Thy habitation from eternity!

Oh dread and silent mount! I gazed upon thee,
Till thou, still present to the bodily sense,

Didst vanish from my thought: entranced in prayer,
I worshipped the invisible alone.

Yet, like some sweet beguiling melody,

So sweet, we know not we are listening to it,
Thou, the meanwhile, wast blending with my thought,
Yea, with my life, and life's own secret joy:
Till the dilating soul, enrapt, transfused
Into the mighty vision passing-then,

As in her natural form, swelled vast to heaven!
Awake, my soul! not only passive praise
Thou owest! not alone these swelling tears,
Mute thanks and secret ecstasy! Awake,
Voice of sweet song! Awake, my heart, awake!
Green vales and icy cliffs, all join my hymn!

Thou first and chief, sole sovereign of the vale!
Oh struggling with the darkness all the night,
And visited all night by troops of stars,
Or when they climb the sky, or when they sink:
Companion of the Morning-star at dawn.
Thyself earth's rosy star, and of the dawn
Co-herald: wake, oh wake, and utter praise!
Who sank thy sunless pillars deep in earth?

And you, ye five wild torrents fiercely glad!
Who called you forth from night and utter death,
From dark and icy caverns called you forth,
Down those precipitous, black, jagged rocks,
For ever shattered, and the same for ever?
Who gave you your invulnerable life,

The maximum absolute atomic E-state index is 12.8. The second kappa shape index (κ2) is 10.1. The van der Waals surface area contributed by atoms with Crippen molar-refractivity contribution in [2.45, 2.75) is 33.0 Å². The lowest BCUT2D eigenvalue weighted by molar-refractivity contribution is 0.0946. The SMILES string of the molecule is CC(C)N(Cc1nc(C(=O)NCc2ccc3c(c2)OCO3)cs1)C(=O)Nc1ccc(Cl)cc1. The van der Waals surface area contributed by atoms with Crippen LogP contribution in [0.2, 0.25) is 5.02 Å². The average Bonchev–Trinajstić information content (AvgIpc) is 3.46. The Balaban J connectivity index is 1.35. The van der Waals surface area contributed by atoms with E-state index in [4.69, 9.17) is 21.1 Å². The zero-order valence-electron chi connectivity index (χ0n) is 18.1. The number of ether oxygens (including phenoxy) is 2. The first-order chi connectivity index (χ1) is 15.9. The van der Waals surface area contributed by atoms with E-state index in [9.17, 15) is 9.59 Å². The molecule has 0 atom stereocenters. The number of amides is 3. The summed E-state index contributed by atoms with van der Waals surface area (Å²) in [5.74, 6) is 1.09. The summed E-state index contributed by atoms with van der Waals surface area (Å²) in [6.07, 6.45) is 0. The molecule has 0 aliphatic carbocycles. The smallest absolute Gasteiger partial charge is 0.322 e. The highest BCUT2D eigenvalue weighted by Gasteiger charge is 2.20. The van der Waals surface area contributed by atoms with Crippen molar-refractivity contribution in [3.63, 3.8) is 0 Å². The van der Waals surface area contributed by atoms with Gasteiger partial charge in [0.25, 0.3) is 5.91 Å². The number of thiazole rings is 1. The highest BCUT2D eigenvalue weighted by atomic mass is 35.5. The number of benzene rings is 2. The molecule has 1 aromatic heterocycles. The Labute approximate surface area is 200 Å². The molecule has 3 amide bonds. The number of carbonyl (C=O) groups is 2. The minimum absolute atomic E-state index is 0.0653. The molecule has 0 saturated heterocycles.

Your strength, your speed, your fury, and your joy,
Unceasing thunder and eternal foam ?

And who commanded (and the silence came),
Here let the billows stiffen, and have rest?

Ye ice-falls! ye that from the mountain's brow
Adown enormous ravines slope amain-
Torrents, methinks, that heard a mighty Voice,
And stopped at once amid their maddest plunge!
Motionless torrents! Silent cataracts!

Who made you glorious as the gates of heaven
Beneath the keen, full moon? Who bade the sun
Clothe you with rainbows? Who, with living flowers
Of loveliest blue, spread garlands at your feet?
God! let the torrents, like a shout of nations,
Answer! and let the ice-plains echo, God!

God! sing, ye meadow-streams, with gladsome voice!
Ye pine-groves, with your soft and soul-like sounds!
And they, too, have a voice, yon piles of snow,
And in their perilous fall, shall thunder, God!

Ye living flowers that skirt the eternal frost!
Ye wild goats sporting round the eagle's nest!
Ye eagles, play-mates of the mountain storm!
Ye lightnings, the dread arrows of the clouds;
Ye signs and wonders of the element !

Utter forth God, and fill the hills with praise!

Thou too, hoar mount! with thy sky-pointing peaks,
Oft from whose feet the avalanche, unheard,
Shoots downward, glittering through the pure serene
Into the depth of clouds, that veil thy breast-
Thou, too, again, stupendous mountain! thou
That, as I raise my head, awhile bowed low
In adoration, upward from thy base

Slow travelling, with dim eyes suffused with tears,
Solemnly seemest, like a vapoury cloud,

To rise before me.-Rise, oh ever rise,

Rise like a cloud of incense from the earth!